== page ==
- Your travel date,
- Your (expected) accommodation in the USA,
- Your point of contact in the USA,
- Your employer,
- Your emergency contact,
- The names of your parents,
- Your address (as long as you live in the same country),
- Your travel purpose (providing your new travel purpose falls under the permitted travel purposes with an ESTA).
Even if you made a mistake in one of the aforementioned details when completing the application form, this is not a problem for the validity of your travel permit.
ESTA valid for up to 90 days per visit
During the two-year validity of the ESTA, you can travel to the USA as often as you would like. With this travel authorisation, each visit to the USA can last up to 90 days. For a trip to Guam and/or the Northern Mariana Islands, islands that are part of US territory, the maximum duration of stay with an ESTA is 45 days instead of 90 days. In addition, you have to keep in mind that the maximum duration of stay continues from your first arrival date if you travel from the USA to Canada, Mexico, or a Caribbean island and later travel back to the United States.
Shorter stays with an ESTA in case of trip to certain neighbouring countries
If you travel from the United States to Canada, Mexico, or a Caribbean island (except Cuba) and then return to the USA, you cannot stay in the country for another 90 days from your second arrival in the United States. In this case, the maximum duration of stay allowed actually continues from your first arrival in the US. The number of days you have spent outside the USA will then be deducted from the standard maximum duration of stay of 90 days.
For example, if you travel from the United Kingdom to the United States to stay there for 40 days, travel to Mexico for 30 days, and then return to the USA, your second stay in the USA can last up to 20 days (90-40-30 = 20). In this case, your actual stay in the USA can last up to 60 days (40+ 20 = 60), instead of the 90 days you would have been allowed to stay in the country in the case of a continuous stay.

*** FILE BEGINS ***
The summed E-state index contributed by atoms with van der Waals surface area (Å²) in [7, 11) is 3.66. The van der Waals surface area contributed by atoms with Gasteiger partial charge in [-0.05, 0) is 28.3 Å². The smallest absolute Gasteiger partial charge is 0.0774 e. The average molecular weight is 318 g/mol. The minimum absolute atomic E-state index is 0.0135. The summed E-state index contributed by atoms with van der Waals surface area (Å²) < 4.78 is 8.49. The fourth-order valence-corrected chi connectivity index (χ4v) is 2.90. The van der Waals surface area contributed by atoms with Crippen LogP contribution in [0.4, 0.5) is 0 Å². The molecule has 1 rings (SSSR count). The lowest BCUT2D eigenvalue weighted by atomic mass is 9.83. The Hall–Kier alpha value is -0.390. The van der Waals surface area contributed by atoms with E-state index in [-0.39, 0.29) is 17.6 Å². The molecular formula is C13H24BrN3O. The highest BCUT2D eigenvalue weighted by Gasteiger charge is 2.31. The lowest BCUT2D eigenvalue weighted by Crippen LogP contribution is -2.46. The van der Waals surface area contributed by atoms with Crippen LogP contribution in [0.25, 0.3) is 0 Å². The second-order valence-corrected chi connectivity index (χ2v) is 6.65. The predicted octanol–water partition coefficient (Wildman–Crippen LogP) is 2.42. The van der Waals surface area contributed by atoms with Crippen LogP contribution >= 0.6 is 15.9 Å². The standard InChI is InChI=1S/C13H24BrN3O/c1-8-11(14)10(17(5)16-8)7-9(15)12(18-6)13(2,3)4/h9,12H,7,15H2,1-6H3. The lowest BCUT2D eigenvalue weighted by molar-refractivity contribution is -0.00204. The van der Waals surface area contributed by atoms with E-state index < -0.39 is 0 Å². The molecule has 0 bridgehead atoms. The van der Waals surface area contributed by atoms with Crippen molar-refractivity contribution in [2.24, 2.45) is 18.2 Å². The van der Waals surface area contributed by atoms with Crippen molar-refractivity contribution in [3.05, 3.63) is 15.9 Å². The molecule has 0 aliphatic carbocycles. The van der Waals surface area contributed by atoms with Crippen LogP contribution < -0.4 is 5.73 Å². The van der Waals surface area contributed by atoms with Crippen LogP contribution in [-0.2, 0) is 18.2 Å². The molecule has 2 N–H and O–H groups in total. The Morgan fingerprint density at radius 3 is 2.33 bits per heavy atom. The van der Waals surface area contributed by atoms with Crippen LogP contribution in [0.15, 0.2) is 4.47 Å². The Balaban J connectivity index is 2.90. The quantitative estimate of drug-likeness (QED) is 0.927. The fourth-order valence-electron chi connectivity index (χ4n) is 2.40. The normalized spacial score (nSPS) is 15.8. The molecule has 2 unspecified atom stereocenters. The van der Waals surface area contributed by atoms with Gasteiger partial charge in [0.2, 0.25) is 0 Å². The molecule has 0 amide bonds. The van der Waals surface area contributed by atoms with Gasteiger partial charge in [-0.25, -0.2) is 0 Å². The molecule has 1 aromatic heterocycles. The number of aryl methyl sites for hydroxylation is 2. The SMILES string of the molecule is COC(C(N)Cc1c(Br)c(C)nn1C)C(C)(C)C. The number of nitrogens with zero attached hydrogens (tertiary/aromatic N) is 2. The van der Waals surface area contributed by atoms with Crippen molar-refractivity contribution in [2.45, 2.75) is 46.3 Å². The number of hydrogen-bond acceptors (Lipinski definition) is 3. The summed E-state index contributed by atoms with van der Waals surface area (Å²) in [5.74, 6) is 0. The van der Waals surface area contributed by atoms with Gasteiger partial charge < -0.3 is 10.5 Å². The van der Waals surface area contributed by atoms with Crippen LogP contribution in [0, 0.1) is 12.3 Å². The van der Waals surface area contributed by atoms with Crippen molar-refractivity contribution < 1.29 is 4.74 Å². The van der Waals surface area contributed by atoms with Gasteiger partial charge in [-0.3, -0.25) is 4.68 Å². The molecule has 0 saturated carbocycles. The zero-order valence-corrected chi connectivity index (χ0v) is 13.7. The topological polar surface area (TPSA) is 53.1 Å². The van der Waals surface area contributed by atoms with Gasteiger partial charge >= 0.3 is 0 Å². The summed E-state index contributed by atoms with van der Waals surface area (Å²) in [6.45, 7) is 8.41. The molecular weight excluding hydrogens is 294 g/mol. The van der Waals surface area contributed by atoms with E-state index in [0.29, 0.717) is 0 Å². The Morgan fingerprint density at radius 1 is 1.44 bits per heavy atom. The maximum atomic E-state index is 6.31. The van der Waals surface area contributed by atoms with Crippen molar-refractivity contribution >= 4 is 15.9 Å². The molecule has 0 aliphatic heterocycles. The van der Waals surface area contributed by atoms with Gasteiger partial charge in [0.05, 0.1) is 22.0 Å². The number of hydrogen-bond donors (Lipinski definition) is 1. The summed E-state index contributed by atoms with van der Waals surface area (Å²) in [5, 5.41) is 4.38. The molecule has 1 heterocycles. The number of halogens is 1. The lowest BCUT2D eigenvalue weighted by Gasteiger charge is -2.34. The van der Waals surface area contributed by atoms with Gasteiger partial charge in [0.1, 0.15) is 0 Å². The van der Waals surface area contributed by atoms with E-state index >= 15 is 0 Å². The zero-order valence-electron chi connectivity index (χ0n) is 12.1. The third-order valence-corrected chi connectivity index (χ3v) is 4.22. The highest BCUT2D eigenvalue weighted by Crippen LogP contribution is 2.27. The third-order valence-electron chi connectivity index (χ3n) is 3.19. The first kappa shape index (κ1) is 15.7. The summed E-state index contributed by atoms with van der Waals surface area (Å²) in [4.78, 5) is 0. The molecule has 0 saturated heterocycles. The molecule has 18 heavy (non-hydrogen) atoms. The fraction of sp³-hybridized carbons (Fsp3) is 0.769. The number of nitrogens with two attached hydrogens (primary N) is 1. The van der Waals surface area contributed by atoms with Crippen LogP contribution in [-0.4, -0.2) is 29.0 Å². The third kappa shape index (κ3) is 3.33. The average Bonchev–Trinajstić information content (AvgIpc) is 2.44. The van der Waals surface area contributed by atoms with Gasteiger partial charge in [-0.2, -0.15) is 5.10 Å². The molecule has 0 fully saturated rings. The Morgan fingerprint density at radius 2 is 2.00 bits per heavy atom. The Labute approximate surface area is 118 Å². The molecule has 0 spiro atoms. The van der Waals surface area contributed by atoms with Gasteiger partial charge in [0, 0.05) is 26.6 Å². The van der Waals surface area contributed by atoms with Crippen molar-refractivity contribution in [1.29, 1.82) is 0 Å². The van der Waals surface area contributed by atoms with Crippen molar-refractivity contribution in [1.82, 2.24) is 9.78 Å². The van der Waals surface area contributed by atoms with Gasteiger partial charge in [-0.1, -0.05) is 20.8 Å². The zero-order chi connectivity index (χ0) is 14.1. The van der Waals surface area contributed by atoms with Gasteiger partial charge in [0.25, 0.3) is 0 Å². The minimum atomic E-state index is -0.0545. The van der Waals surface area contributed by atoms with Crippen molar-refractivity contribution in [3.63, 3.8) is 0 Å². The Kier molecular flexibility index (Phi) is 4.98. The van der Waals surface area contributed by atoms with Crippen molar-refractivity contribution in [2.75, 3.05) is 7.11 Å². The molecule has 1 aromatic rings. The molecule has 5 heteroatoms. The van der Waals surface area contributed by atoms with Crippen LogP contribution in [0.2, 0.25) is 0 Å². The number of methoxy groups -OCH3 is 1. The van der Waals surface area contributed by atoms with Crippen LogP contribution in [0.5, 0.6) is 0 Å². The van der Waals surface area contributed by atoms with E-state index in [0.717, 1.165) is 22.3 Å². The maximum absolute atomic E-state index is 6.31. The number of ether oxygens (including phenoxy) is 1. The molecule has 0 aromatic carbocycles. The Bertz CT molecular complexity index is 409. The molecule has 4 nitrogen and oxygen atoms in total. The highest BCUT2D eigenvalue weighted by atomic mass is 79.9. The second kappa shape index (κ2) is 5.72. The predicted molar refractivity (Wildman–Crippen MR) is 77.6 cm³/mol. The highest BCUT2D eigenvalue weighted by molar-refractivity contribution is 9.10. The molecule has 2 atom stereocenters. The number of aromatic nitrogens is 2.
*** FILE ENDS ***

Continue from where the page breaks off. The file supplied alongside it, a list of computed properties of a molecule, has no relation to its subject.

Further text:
If you travel to Cuba from the United States, your ESTA will become invalid. Since 1 March 2011, you need a US visa for a trip to the USA after a visit to Cuba.
Leaving the US shortly for a longer stay not possible
Travellers are not allowed to leave the USA for a short period of time and then stay for another 90 days in the country. However, there are no set rules regarding the minimum length of time between two consecutive trips to the USA. This is determined separately for each inbound traveller by an employee of U.S. Customs and Border Protection.
When a traveller travels to the country again within a short time after his or her last trip to the USA, an assessment is made of the traveller's intentions. If a US customs officer suspects that you only left the USA for a short time in order to circumvent the maximum duration of stay with the ESTA, that officer may refuse you entry into the country.
Duration of stay cannot be extended
If your current ESTA has not yet expired but is also no longer valid long enough for your next trip to the USA, you have to apply for a new ESTA for your next trip. An ESTA cannot be extended. If you want to stay in the United States longer than the maximum number of days that are allowed with this travel authorisation, you cannot use an ESTA, and you have to apply for a US visa.